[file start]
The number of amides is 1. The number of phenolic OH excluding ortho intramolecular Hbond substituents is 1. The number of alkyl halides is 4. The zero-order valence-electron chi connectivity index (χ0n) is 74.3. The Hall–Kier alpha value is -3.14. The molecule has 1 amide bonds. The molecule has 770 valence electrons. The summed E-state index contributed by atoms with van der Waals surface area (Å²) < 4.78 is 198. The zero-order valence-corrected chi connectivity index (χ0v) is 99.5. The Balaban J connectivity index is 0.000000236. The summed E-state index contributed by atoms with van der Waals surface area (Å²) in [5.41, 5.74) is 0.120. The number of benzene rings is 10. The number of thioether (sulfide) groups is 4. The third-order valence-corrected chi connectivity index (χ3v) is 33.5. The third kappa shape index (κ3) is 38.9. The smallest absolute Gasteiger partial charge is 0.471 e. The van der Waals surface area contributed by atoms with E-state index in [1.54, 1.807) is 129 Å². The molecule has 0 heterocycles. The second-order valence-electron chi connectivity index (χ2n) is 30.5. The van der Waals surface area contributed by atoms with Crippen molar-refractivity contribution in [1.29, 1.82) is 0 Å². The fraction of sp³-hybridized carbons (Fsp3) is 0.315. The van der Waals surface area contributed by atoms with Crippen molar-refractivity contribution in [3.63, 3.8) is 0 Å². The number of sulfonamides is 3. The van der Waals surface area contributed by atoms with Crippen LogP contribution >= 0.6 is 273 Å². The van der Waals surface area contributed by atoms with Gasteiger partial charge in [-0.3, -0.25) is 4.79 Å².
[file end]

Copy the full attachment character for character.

The number of amides is 1. The number of phenolic OH excluding ortho intramolecular Hbond substituents is 1. The number of alkyl halides is 4. The zero-order valence-electron chi connectivity index (χ0n) is 74.3. The Hall–Kier alpha value is -3.14. The molecule has 1 amide bonds. The molecule has 770 valence electrons. The summed E-state index contributed by atoms with van der Waals surface area (Å²) < 4.78 is 198. The zero-order valence-corrected chi connectivity index (χ0v) is 99.5. The Balaban J connectivity index is 0.000000236. The summed E-state index contributed by atoms with van der Waals surface area (Å²) in [5.41, 5.74) is 0.120. The number of benzene rings is 10. The number of thioether (sulfide) groups is 4. The third-order valence-corrected chi connectivity index (χ3v) is 33.5. The third kappa shape index (κ3) is 38.9. The smallest absolute Gasteiger partial charge is 0.471 e. The van der Waals surface area contributed by atoms with E-state index in [1.54, 1.807) is 129 Å². The molecule has 0 heterocycles. The second-order valence-electron chi connectivity index (χ2n) is 30.5. The van der Waals surface area contributed by atoms with Crippen molar-refractivity contribution in [1.29, 1.82) is 0 Å². The fraction of sp³-hybridized carbons (Fsp3) is 0.315. The van der Waals surface area contributed by atoms with Crippen molar-refractivity contribution in [3.63, 3.8) is 0 Å². The number of sulfonamides is 3. The van der Waals surface area contributed by atoms with Crippen LogP contribution >= 0.6 is 273 Å². The van der Waals surface area contributed by atoms with Gasteiger partial charge in [-0.3, -0.25) is 4.79 Å².